Signalling intent: On Government e-Marketplace

India needs enhanced manufacturing capabilities and improved efficiencies

Updated - June 25, 2020 12:46 am IST

Published - June 25, 2020 12:02 am IST

The Centre’s decision to make it mandatory for vendors on the Government e-Marketplace (GeM) procurement platform to specify the country of origin of new products listed by them is on the face of it unexceptionable, aimed as it is at promoting India-made goods. Apart from the place of manufacture, the platform’s administrators have also sought details on the extent of local content and set guidelines on the percentage of localisation for enabling procurement in the case of bids of a specified value. However, the timing and thrust of the announcement — set in the backdrop of the government’s new-found push for self-reliance in the wake of the COVID-19 pandemic and its devastating impact on the global economy, coupled with the recent heightened border tensions with China — raises several questions. The government’s attempts to raise the share of manufacturing in the economy through the ‘Make in India’ programme have so far failed to significantly boost investment in new, cutting-edge technology-driven or export-oriented industries and instead only taken the country back to import substitution plants making goods predominantly for domestic consumption. To that extent, the drive for self-reliance and greater localisation risks once again eroding Indian industry’s global competitiveness by placing a premium on ‘Indianness’ over quality or cost.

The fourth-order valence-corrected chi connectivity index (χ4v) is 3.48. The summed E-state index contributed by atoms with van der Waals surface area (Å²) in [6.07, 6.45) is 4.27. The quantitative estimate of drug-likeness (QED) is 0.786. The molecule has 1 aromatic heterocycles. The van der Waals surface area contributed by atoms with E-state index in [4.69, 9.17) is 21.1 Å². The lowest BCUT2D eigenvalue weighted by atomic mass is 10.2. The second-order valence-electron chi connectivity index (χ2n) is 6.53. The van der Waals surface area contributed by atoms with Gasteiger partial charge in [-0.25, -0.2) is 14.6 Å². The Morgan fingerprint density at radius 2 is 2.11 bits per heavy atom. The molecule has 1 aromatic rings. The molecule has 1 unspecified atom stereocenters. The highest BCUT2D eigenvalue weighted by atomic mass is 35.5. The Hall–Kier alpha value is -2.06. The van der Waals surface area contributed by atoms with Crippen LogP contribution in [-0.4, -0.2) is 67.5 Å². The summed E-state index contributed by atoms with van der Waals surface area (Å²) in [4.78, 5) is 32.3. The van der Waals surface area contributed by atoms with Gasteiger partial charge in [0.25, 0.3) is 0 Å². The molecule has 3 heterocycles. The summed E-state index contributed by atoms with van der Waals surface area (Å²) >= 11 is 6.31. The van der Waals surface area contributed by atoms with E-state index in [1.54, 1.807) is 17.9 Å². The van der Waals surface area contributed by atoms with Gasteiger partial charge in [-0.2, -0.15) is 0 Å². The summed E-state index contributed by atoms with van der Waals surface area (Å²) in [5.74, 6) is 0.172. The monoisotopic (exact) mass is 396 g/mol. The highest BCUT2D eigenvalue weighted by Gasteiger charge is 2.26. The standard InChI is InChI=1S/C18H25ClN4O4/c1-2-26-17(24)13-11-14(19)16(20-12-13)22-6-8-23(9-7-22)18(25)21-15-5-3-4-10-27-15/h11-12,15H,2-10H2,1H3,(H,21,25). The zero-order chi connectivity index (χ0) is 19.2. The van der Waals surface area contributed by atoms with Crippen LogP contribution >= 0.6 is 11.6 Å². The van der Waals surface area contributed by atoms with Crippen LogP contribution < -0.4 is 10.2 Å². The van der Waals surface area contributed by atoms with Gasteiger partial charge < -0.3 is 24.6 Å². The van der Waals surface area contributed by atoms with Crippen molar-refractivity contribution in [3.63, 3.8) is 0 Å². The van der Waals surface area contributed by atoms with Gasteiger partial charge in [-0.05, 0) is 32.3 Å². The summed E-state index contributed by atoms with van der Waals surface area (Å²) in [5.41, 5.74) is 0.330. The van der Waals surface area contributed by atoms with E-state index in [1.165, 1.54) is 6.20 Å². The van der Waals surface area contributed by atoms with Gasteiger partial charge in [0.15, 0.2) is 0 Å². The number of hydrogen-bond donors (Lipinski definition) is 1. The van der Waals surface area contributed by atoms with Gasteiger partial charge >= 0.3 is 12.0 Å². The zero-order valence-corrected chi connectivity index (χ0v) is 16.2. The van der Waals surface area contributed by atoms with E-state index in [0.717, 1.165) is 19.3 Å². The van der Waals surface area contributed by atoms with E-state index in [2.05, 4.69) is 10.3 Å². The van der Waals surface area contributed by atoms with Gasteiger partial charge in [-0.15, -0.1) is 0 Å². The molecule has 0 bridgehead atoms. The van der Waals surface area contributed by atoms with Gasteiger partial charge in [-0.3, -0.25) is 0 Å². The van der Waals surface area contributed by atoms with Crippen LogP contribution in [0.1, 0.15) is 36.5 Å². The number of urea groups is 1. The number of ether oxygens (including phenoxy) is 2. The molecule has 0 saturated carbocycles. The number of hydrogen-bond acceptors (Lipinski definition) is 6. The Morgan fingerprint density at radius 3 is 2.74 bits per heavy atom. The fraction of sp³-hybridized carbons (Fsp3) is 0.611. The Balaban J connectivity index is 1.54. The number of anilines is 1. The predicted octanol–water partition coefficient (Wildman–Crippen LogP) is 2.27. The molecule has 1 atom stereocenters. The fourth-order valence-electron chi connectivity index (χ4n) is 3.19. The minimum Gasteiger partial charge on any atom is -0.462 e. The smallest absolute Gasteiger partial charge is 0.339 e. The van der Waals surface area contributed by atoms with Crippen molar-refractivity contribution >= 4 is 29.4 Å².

The Centre’s move with its GeM portal has also predictably kindled and amplified a gathering clamour for the identification and subsequent boycott of Chinese products including on private e-commerce platforms. The weaponisation of trade ties, especially one where India’s reliance on imports from China now extend̥s beyond smartphones and low-cost electronics to heavy machinery and active pharmaceutical ingredients, is a double-edged sword and fraught with risks for the Indian economy as well. India’s drug makers, who are seeking to entrench themselves as a pharmacy to the world amid the pandemic and accompanying rush for affordable generic treatments, depend on the northern neighbour for about 70% of their requirements of bulk drugs and intermediates. For India to wean itself off these dependencies will take time. The fact is that enhancing manufacturing capacities with improved efficiency and reduced cost would require an overhaul of bureaucratic processes. Attaining genuine self-reliance is a long and capital intensive process that would require far greater investment in education, skill-building and infrastructure. The GeM move on country of origin is at best symbolic. For now, policymakers ought to tone down any trade-linked rhetoric and give diplomats and military negotiators the room to smoothe ties.

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